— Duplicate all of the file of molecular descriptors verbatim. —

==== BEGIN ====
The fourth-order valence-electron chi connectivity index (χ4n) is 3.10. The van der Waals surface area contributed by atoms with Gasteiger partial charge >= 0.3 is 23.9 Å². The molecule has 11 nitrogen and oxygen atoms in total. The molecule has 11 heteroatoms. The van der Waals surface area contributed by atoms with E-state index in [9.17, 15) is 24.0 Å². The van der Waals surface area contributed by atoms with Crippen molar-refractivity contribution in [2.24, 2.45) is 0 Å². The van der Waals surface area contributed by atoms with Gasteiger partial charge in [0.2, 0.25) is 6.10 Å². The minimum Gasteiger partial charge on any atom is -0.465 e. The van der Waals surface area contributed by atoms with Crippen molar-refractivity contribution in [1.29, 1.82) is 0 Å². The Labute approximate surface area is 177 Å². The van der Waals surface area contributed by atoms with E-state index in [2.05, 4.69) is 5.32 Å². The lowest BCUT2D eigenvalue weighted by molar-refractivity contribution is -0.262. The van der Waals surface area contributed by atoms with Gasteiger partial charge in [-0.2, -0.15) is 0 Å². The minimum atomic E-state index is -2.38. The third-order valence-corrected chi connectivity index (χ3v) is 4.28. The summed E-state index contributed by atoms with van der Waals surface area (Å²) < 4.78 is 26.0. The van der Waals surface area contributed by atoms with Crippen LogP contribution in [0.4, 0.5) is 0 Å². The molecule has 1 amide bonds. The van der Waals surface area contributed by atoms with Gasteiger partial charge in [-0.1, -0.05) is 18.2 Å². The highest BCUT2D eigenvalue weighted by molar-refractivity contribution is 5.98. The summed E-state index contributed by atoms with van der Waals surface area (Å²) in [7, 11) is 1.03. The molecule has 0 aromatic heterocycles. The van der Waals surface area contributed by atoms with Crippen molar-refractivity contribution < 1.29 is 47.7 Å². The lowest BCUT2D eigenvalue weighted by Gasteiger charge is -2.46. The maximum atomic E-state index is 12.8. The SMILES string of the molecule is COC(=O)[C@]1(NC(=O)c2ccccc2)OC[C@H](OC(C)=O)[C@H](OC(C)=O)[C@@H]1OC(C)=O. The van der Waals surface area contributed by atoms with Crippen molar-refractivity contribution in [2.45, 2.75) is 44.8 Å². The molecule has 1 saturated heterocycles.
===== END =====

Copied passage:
The fourth-order valence-electron chi connectivity index (χ4n) is 3.10. The van der Waals surface area contributed by atoms with Gasteiger partial charge >= 0.3 is 23.9 Å². The molecule has 11 nitrogen and oxygen atoms in total. The molecule has 11 heteroatoms. The van der Waals surface area contributed by atoms with E-state index in [9.17, 15) is 24.0 Å². The van der Waals surface area contributed by atoms with Crippen molar-refractivity contribution in [2.24, 2.45) is 0 Å². The van der Waals surface area contributed by atoms with Gasteiger partial charge in [0.2, 0.25) is 6.10 Å². The minimum Gasteiger partial charge on any atom is -0.465 e. The van der Waals surface area contributed by atoms with Crippen molar-refractivity contribution in [1.29, 1.82) is 0 Å². The Labute approximate surface area is 177 Å². The van der Waals surface area contributed by atoms with E-state index in [2.05, 4.69) is 5.32 Å². The lowest BCUT2D eigenvalue weighted by molar-refractivity contribution is -0.262. The van der Waals surface area contributed by atoms with Gasteiger partial charge in [-0.2, -0.15) is 0 Å². The minimum atomic E-state index is -2.38. The third-order valence-corrected chi connectivity index (χ3v) is 4.28. The summed E-state index contributed by atoms with van der Waals surface area (Å²) < 4.78 is 26.0. The van der Waals surface area contributed by atoms with Crippen LogP contribution in [0.4, 0.5) is 0 Å². The molecule has 1 amide bonds. The van der Waals surface area contributed by atoms with Gasteiger partial charge in [-0.1, -0.05) is 18.2 Å². The highest BCUT2D eigenvalue weighted by molar-refractivity contribution is 5.98. The summed E-state index contributed by atoms with van der Waals surface area (Å²) in [7, 11) is 1.03. The molecule has 0 aromatic heterocycles. The van der Waals surface area contributed by atoms with Crippen molar-refractivity contribution < 1.29 is 47.7 Å². The lowest BCUT2D eigenvalue weighted by Gasteiger charge is -2.46. The maximum atomic E-state index is 12.8. The SMILES string of the molecule is COC(=O)[C@]1(NC(=O)c2ccccc2)OC[C@H](OC(C)=O)[C@H](OC(C)=O)[C@@H]1OC(C)=O. The van der Waals surface area contributed by atoms with Crippen molar-refractivity contribution in [2.45, 2.75) is 44.8 Å². The molecule has 1 saturated heterocycles.